By Youssef El Kaidi
Morocco World News
Fez, June 29, 2013
Moroccan Cultural Studies Center in Fez hosted the distinguished thinker and cultural historian, professor Nabil Matar, for the second time on Thursday, June 27. Dr. Nabil Matar specializes in seventeenth-century English literature, Arabic and European travel in the Mediterranean, captivity literature, early modern Euro-Islamic contacts and Arab-Islamic civilization. Many of his publications center on Moroccan history, and Morocco’s diplomatic relations with European countries, particularly France and England. His talk at the University of Fez, which was entitled Abullah Ibn Aicha in the Court of France, uncovered interesting facts about Morocco’s relation with France during the reign of the Sultan Moulay Ismail (1645 -1727).
Abdallah Ibn Aicha was a Moroccan Admiral Ambassador to France in the seventeenth century. He set out for his mission on November 11, 1698, in order to negotiate a treaty to obtain an agreement to prevent the capture of Muslims by French ships, and to obtain the return of captured Muslim slaves employed on French galleys. The treaty was also meant to facilitate bilateral trade between Morocco and France and open mutual tolerance, peace and understanding. But Abdallah Ibn Aicha’s diplomatic mission would be to no avail as the treaty eventually failed.
When Abdallah Ibn Aicha arrived in Paris, he was warmly welcomed by French officials and visited many landmarks by which he was deeply fascinated, such as the Palace of Versailles. The warmth he received in Paris made him fell in mahaba (affection) with all those who showed kindness to him, especially Louis Jourdan and Jean-Baptiste Estelle. The relationship with these two men would continue even after the treaty failed and Abdallah Ibn Aicha would never stop sending them letters that express the mahaba he harbors for them in the most refined and sublime terms.
Nabil Matar’s reading of this relationship between Ibn Aicha and French officials shows to what extent the political thought of Ibn Aicha was incapable and immature. He attributes the failure of the treaty to the Moroccan diplomat –not to the French – for several reasons. He argues that cultural misunderstanding was one of the main factors that led to the failure of the treaty. Ibn Aicha didn’t differentiate between friendship and business and this mixture led to a major cross-cultural misunderstanding. In many occasions, Ibn Aicha called Louis Jourdan a brother, a treasure etc, and seemed willing to sacrifice anything (even his countries interests), but not his friendship with the French.
The second factor that led to the failure of the treaty, according to Nabil Matar, was diplomatic unpreparedness. It was known that Ibn Aicha mastered Spanish and English (because he was formerly a slave in England), but he didn’t speak French. When he traveled to France to make this treaty he didn’t take a reliable Moroccan translator but relied on a French translator,Delacroix. When the treaty failed, Ibn Aicha suspected the translator and accused him of not doing his job properly, while, in fact, Delacroix was doing his best.
The third reason behind the failure of the treaty was what Nabil Matar calls the absence of public responsibility. At the time when the French were negotiating to protect food security in their country, especially with plague and famine striking the neighboring countries, the Moroccan ambassador was trying to get consumer goods and things for his personal use or for his children. In a letter to J-B Estelle he writes:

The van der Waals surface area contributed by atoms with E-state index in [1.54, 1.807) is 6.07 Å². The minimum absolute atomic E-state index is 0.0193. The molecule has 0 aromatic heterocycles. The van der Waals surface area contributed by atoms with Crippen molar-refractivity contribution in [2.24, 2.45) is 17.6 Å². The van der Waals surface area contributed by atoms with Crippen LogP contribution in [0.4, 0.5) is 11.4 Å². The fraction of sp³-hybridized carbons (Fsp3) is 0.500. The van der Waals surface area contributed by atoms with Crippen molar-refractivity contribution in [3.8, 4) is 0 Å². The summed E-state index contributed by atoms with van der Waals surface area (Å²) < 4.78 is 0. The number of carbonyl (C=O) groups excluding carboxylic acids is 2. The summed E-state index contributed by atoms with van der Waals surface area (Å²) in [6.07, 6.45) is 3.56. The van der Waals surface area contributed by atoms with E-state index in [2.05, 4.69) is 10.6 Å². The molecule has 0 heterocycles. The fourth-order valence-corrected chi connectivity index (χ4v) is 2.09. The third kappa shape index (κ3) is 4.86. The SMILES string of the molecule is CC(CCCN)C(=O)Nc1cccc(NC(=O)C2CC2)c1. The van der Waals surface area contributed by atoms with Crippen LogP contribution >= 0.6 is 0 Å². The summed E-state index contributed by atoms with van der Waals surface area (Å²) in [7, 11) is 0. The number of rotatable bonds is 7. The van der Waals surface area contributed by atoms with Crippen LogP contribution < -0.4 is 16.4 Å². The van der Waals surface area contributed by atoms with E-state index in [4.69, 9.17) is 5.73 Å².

When I returned from my journey, I left him (Jourdan) a few matters to handle for me. He was willing to do so. […] The first was the carpet that I stopped to look at many times while you were with me. There were also other rare objects that I designated, each by its name, and he told me about his ship in India, that when it returned, he would send me what was suitable.
The deal was toys, mirrors, carpets, tea and other particles and articles in return of huge amounts of wheat and natural and mineral substances. When Ibn Aicha described everything he saw in France to Moulay Ismail, the latter got infatuated with the Palace of Versailles and he wanted one at home in Meknes. Moulay Ismail asked France to send him three technicians who would help in designing and building a similar landmark but the technicians refused to come to Morocco. So, his interest in personal things, instead of pushing for strategic agreements that would benefit the whole country, was described by Nabil Matar as a lack of public responsibility.
The fourth reason Nabil Matar indicated was the lack of familiarity with foreign issues and what was going on the world. This reason made Morocco’s diplomacy remarkably weak and self-centered at a time when it had to open on and benefit from other experiences in the world.
As Edmund Burke said, “those who don’t know history are destined to repeat it” and, as many commentators on Nabil Matar’s presentation said, Morocco’s diplomacy up to the present day repeats the same mistakes and maintains the same asymmetrical relationship with France. The four reasons behind the failure of the treaty between Morocco and France in the seventeenth century are, somehow, the reasons behind many economic and cultural problems Moroccans suffer nowadays. Therefore, the story of Ibn Aicha is a lesson that every Moroccan should learn.
 Nabil Matar, In the Land of the Christians: Arabic Travel Writing in the Seventeenth Century (New York:Routledge, 2003), p.210.